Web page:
Longtime family and children advocate Arnold "Arnie" Green, who created Community Works in Medford and served as its director for more than a decade, has died.

Longtime family and children advocate Arnold "Arnie" Green, who created Community Works in Medford and served as its director for more than a decade, has died.

Green passed away Tuesday at age 62 in his rural White City-area home.

"He was going to help anyone who needed help in any way he could to make their lives better," said Dee Anne Everson, director of United Way of Jackson County. "He was a dyed-in-the-wool community organizer and social worker before people knew what that meant."

Everson, who first met him in 1995, called him a legend in both his work and his life.

"He was definitely a force to be reckoned with when it came to helping children and their families," she said.

Ann Marie Hutson, founder and first director of CASA (Court Appointed Special Advocates) program, agreed.

"His heart and soul was in helping kids have a better life," Hutson said. "He was a presence, a wonderful human being totally dedicated to kids. ... It's sad. He definitely had more work to do."

In an e-mail to those who knew Green, Alan Berlin, executive director of Southern Oregon Head Start, also expressed sadness at his death.

"I recall how Arnie was always ready to chain himself to the courthouse door in advocacy for children and his frequent and stirring columns in the Medford Mail Tribune," Berlin wrote on Thursday. "He made himself always available to me as a mentor when I begin my career as an executive director, and remained a source of wisdom, advice, and support as I grew in experience."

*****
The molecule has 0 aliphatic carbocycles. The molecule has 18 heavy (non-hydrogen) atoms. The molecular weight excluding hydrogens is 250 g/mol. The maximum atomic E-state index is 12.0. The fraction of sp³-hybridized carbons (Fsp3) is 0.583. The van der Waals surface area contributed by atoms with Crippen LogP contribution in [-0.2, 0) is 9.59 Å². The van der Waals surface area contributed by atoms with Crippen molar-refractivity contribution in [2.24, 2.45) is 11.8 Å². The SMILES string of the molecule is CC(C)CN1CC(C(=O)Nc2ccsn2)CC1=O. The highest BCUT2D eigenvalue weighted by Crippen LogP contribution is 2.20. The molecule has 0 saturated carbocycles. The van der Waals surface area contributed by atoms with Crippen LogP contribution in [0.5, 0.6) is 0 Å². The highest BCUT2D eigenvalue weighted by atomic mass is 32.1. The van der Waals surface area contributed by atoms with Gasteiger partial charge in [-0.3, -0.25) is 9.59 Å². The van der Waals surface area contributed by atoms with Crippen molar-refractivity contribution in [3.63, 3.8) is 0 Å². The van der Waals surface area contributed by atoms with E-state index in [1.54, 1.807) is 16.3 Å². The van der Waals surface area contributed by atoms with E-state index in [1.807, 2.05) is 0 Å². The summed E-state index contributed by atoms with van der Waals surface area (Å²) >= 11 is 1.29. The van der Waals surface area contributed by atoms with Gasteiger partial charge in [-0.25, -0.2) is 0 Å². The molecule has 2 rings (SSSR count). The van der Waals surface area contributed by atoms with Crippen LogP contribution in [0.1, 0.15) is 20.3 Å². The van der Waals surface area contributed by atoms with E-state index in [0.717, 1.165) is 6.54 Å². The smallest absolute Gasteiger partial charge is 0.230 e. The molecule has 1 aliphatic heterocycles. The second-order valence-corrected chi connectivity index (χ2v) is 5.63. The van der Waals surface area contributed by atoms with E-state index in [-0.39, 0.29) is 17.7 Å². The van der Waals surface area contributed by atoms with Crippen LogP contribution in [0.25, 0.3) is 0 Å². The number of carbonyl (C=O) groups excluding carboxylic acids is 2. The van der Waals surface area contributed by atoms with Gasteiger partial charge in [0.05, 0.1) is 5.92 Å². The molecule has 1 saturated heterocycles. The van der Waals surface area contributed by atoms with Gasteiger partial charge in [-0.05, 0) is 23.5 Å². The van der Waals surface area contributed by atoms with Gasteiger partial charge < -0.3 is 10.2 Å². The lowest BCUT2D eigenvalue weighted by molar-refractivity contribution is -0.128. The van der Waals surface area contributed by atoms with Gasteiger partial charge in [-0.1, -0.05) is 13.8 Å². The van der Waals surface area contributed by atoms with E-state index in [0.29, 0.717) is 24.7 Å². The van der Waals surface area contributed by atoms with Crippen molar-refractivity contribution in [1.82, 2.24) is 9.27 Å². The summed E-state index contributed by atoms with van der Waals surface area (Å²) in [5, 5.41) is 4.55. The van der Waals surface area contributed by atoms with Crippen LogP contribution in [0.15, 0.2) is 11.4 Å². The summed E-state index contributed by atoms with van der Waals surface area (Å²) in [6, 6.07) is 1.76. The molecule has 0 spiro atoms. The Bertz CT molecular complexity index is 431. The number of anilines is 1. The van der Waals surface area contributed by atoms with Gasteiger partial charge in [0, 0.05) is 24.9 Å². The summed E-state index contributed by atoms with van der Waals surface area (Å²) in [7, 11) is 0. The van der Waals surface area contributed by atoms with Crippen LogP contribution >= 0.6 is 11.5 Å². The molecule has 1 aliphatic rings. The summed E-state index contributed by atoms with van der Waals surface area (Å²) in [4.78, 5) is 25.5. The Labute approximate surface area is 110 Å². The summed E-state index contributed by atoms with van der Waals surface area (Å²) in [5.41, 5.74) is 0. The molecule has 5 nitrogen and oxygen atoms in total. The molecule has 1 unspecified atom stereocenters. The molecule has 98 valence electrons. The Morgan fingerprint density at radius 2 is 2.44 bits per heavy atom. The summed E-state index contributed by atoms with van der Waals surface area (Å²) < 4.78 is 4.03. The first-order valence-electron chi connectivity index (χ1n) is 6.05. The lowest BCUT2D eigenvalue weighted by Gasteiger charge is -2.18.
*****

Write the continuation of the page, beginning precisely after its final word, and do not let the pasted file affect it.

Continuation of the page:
After reading a statewide report in 2005 about the 61 percent increase of child rape, physical assault, abuse and neglect during the previous 10 years, Green wrote one of his many op-ed pieces for the Mail Tribune. The overwhelmed and under-resourced system was able to provide a full assessment for only 20,552 of those 42,555 reports, he noted.

" . . .the problem is not with individual caseworkers or their supervisors," he wrote. "They are doing some of the hardest work in our community. They are witness to crimes against children that boggle the imagination. They deserve all our praise and gratitude. The problem is with a political system that can stand by and let this happen."

Green, who retired from Community Works in the fall of 2007, started it in 1996, almost 20 years after he launched Star Gulch Ranch, a youth residential treatment center in the Applegate Valley. Community Works grew to include nearly 20 programs which provided resources for everyone from at-risk teens to victims of domestic violence.

Green created Community Works after determining that clients in the region would be better served if there was one organization looking after their needs, Everson said, adding that he went through the difficult process of merging those groups.

"He created Community Works because he had the vision," Everson said.

The bottom line, she said, was that Green made the world a better place. While there is no services planned, he can be honored by his friends and those who knew of him by doing something in his honor, she said.

"Mourn Arnie's passing and do a good deed," she suggested. "Do something good for someone in need. It could be a person in a grocery store or an elderly person who just needs help getting across the street."

Reach reporter Paul Fattig at 541-776-4496 or e-mail him at pfattig@mailtribune.com.